|Titre :||Communicating with parents in neonatal intensive care units : The impact on parental stress (2017)|
|Auteurs :||Christian Enke, Auteur ; Andrés Oliva y Hausmann, Auteur ; Felix Miedaner, Auteur|
|Type de document :||Article : texte imprimé|
|Dans :||Patient Education and Counseling (Vol. 100 n° 4, Avril 2017)|
|Article en page(s) :||pp. 710-719|
To analyse stress in parents whose infants with very low birth weight have just concluded high-level care in a Neonatal Intensive Care Unit (NICU). More specifically, we aimed 1) to identify groups of parents in the NICU who are particularly at risk of experiencing stress, and 2) to explore the effects of clinical staffś communication on parental stress.
Our multi-center-study evaluated views from 1277 parents about care for 923 infants in 66 German NICUs. Answers were linked with separately evaluated medical outcomes of the infants. Separate generalised mixed models estimated the influence of personal, medical and communication-related characteristics on specific parental stress.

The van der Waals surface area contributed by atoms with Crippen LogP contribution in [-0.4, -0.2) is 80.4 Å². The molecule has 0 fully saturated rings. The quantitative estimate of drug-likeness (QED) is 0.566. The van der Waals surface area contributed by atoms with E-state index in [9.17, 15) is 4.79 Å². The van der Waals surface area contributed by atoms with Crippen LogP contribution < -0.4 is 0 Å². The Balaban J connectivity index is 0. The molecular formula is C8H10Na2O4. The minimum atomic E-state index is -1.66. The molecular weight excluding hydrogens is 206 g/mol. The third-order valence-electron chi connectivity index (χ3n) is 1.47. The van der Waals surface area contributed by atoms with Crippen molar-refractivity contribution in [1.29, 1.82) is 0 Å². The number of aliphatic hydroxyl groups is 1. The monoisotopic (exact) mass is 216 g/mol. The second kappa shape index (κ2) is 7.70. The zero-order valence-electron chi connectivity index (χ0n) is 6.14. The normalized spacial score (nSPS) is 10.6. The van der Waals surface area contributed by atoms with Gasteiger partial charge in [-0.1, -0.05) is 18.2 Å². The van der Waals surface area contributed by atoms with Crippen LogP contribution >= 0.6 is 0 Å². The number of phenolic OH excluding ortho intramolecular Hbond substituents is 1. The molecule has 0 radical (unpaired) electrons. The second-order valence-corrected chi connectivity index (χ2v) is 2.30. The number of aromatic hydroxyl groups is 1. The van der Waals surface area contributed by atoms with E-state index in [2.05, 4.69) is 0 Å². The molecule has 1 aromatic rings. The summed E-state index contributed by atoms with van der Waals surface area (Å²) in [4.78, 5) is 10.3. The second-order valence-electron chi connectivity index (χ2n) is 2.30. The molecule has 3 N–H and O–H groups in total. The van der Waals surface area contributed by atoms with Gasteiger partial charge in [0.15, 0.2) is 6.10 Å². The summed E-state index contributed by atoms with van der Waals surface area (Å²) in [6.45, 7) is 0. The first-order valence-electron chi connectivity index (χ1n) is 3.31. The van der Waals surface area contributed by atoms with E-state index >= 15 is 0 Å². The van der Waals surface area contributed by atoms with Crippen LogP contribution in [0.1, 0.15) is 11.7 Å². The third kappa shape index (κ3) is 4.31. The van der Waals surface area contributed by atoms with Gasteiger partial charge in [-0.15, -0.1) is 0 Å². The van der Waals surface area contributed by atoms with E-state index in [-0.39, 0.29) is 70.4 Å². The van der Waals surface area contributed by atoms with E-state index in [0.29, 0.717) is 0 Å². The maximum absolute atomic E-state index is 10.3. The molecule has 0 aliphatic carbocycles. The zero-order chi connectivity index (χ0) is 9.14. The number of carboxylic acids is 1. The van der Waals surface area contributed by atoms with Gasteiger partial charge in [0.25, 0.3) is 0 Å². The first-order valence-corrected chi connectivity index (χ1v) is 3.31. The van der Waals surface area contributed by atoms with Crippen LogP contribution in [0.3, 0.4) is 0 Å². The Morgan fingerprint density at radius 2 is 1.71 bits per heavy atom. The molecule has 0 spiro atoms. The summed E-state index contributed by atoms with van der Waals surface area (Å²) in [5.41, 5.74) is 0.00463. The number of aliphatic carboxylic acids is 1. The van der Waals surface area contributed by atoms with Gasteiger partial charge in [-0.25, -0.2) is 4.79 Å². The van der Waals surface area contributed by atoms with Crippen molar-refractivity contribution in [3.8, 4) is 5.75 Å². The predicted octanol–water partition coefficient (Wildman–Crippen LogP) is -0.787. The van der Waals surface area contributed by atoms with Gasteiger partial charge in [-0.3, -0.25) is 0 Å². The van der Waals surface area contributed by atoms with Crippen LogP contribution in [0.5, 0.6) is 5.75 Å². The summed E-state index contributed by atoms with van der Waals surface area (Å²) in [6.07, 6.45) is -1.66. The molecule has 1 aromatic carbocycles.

Parents of a younger age and those of infants with severe prognoses were more likely to experience stress. While empathetic communication as one aspect of staffś communication was shown as appropriate in reducing parental stress, an initial introduction and the quantity of information were only slightly associated with lower levels of stress.
Results provide evidence for the need to involve parents empathetically from the beginning of their child’s stay in the NICU.
Staff in the NICU should communicate empathetically and help to reduce stress in parents particularly at risk.
|RESO P.12||P000203||Bulletin||RESOdoc||Consultation sur place|